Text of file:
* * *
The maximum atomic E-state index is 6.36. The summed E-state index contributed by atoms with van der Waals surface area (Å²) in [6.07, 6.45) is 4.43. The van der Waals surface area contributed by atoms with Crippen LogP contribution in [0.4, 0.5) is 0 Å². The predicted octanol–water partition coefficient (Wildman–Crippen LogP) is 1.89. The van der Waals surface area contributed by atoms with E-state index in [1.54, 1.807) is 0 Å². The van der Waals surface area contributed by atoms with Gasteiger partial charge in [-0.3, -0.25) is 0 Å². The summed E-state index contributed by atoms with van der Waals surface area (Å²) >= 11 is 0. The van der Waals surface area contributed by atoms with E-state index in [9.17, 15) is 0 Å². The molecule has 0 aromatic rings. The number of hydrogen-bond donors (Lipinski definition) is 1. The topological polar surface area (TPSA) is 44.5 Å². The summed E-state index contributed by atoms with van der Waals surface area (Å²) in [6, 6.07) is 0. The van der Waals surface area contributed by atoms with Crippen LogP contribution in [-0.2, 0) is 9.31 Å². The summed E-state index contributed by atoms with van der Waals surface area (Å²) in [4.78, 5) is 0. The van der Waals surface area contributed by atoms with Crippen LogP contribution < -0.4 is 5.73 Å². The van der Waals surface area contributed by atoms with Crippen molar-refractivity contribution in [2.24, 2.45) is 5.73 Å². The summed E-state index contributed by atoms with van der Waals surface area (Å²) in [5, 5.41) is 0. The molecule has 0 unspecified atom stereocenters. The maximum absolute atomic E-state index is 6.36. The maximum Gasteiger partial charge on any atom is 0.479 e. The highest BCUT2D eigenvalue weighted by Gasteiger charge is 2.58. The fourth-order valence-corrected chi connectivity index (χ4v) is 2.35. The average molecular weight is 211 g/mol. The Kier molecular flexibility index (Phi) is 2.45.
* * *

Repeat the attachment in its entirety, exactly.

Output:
The maximum atomic E-state index is 6.36. The summed E-state index contributed by atoms with van der Waals surface area (Å²) in [6.07, 6.45) is 4.43. The van der Waals surface area contributed by atoms with Crippen LogP contribution in [0.4, 0.5) is 0 Å². The predicted octanol–water partition coefficient (Wildman–Crippen LogP) is 1.89. The van der Waals surface area contributed by atoms with E-state index in [1.54, 1.807) is 0 Å². The van der Waals surface area contributed by atoms with Gasteiger partial charge in [-0.3, -0.25) is 0 Å². The summed E-state index contributed by atoms with van der Waals surface area (Å²) >= 11 is 0. The van der Waals surface area contributed by atoms with E-state index in [9.17, 15) is 0 Å². The molecule has 0 aromatic rings. The number of hydrogen-bond donors (Lipinski definition) is 1. The topological polar surface area (TPSA) is 44.5 Å². The summed E-state index contributed by atoms with van der Waals surface area (Å²) in [6, 6.07) is 0. The van der Waals surface area contributed by atoms with Crippen LogP contribution in [-0.2, 0) is 9.31 Å². The summed E-state index contributed by atoms with van der Waals surface area (Å²) in [4.78, 5) is 0. The van der Waals surface area contributed by atoms with Crippen LogP contribution < -0.4 is 5.73 Å². The van der Waals surface area contributed by atoms with Crippen molar-refractivity contribution in [2.24, 2.45) is 5.73 Å². The summed E-state index contributed by atoms with van der Waals surface area (Å²) in [5, 5.41) is 0. The molecule has 0 unspecified atom stereocenters. The maximum absolute atomic E-state index is 6.36. The maximum Gasteiger partial charge on any atom is 0.479 e. The highest BCUT2D eigenvalue weighted by Gasteiger charge is 2.58. The fourth-order valence-corrected chi connectivity index (χ4v) is 2.35. The average molecular weight is 211 g/mol. The Kier molecular flexibility index (Phi) is 2.45.